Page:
Finding, safeguarding, and destroying Syria’s huge chemical weapons arsenal under this agreement will be virtually impossible and goes against decades of arms control experience. The agreement proposes to squeeze into a few months, chemical weapons disarmament that has taken four to five years in other countries. This is difficult to do even in peace time. There are no prospects for a cease-fire and Obama officials have not explained how this agreement can be carried out without one. Nor have they explained which countries will send chemical weapons inspectors into Syria while the fighting continues.

It also is unclear whether international troops will be needed to guard Syrian chemical weapons. It is hard to see the Assad government agreeing to this. What if Assad consents only to troops from Russia and Iran?

Finally, Syria will also look to the experiences of its allies Iran and North Korea, both of which are subject to much tougher Security Council resolutions requiring them to allow International Atomic Energy Agency (IAEA) inspectors full access to their nuclear facilities. Neither state has fully complied with these resolutions. Since 2005, the IAEA has demanded access to a facility in Iran where nuclear warhead experiments reportedly were conducted. U.N. sanctions resolutions against these two states have been weak, and there’s never been any prospect of the U.N. authorizing the use of military force in response to their noncompliance.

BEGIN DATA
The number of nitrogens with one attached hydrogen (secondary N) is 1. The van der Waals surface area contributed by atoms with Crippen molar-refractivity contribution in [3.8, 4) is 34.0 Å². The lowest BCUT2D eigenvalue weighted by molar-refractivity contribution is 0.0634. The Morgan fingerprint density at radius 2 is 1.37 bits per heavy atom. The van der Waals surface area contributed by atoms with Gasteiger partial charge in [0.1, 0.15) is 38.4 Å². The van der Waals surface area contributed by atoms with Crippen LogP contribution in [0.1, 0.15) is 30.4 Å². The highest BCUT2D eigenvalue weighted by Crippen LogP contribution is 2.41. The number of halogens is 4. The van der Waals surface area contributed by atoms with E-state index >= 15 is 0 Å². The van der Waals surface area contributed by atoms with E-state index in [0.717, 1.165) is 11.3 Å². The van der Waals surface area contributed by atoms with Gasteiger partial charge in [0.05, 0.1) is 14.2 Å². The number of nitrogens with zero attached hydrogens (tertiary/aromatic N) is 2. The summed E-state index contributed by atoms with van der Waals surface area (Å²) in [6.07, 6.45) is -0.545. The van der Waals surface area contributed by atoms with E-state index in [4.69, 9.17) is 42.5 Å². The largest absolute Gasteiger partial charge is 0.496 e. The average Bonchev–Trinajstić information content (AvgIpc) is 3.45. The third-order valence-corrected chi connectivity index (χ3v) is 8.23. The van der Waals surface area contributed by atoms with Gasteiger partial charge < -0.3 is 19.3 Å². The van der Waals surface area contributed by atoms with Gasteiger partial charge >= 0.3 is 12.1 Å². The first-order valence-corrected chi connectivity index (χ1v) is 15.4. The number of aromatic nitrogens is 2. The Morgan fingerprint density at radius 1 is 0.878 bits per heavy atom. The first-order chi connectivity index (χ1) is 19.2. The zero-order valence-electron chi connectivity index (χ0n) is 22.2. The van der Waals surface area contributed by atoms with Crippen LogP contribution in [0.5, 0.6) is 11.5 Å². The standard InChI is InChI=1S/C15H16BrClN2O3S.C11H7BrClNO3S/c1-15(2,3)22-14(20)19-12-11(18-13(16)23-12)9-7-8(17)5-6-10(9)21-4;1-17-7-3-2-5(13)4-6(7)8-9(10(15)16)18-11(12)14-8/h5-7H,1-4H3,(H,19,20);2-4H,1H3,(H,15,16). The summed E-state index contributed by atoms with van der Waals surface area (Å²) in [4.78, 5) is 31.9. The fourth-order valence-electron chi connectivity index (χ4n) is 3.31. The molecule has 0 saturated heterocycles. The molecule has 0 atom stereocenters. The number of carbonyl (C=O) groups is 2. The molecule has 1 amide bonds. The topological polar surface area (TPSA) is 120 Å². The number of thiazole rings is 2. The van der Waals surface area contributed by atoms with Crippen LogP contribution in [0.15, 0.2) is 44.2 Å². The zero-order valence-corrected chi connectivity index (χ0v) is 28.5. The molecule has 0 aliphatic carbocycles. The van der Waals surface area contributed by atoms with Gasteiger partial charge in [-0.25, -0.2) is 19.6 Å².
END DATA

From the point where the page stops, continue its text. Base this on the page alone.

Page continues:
The Security Council’s failure to hold Iran and North Korea accountable for refusing to cooperate with U.N. weapons inspectors shows Assad how he can defy a new UN resolution on his chemical weapons and get away with it. Syria will probably engage in similar defiance and foot-dragging tactics. With Russia insisting that the Syrian rebels and not the Assad regime probably used chemical weapons last month, Moscow is likely to dispute any Western claims that Assad is not complying with U.N. weapons inspectors.

All Americans should want the new U.S.-Russia agreement to succeed so the Assad regime cannot use chemical weapons again and to keep these weapons out of the hands of al-Qaida and other radical Islamist groups. But the chances of this happening are low since this agreement is not grounded in reality. It is a fantasy that a chemical weapons disarmament agreement this complex can be carried out in a war zone without a cease-fire or an enforcement mechanism. Russia and China are not going to allow the UN Security Council to authorize the use of force or sanctions if Assad does not comply.

What we’re left with is an agreement that has boosted Russian influence in the Middle East and cemented power in its close ally, Syrian President Assad, at the expense of the United States. I therefore concur with Sens. John McCain and Lindsey Graham, who have described the agreement as "morally and strategically indefensible" and that it "requires a willful suspension of disbelief to see this agreement as anything other than the start of a diplomatic blind alley."

Fred Fleitz served for 25 years in U.S. national security positions with the CIA, the State Department, and the House Intelligence Committee staff. He is currently Chief Analyst with LIGNET.com, Newsmax Media’s global intelligence and forecasting service. Click HERE to read the latest LIGNET analysis of the Syria situation.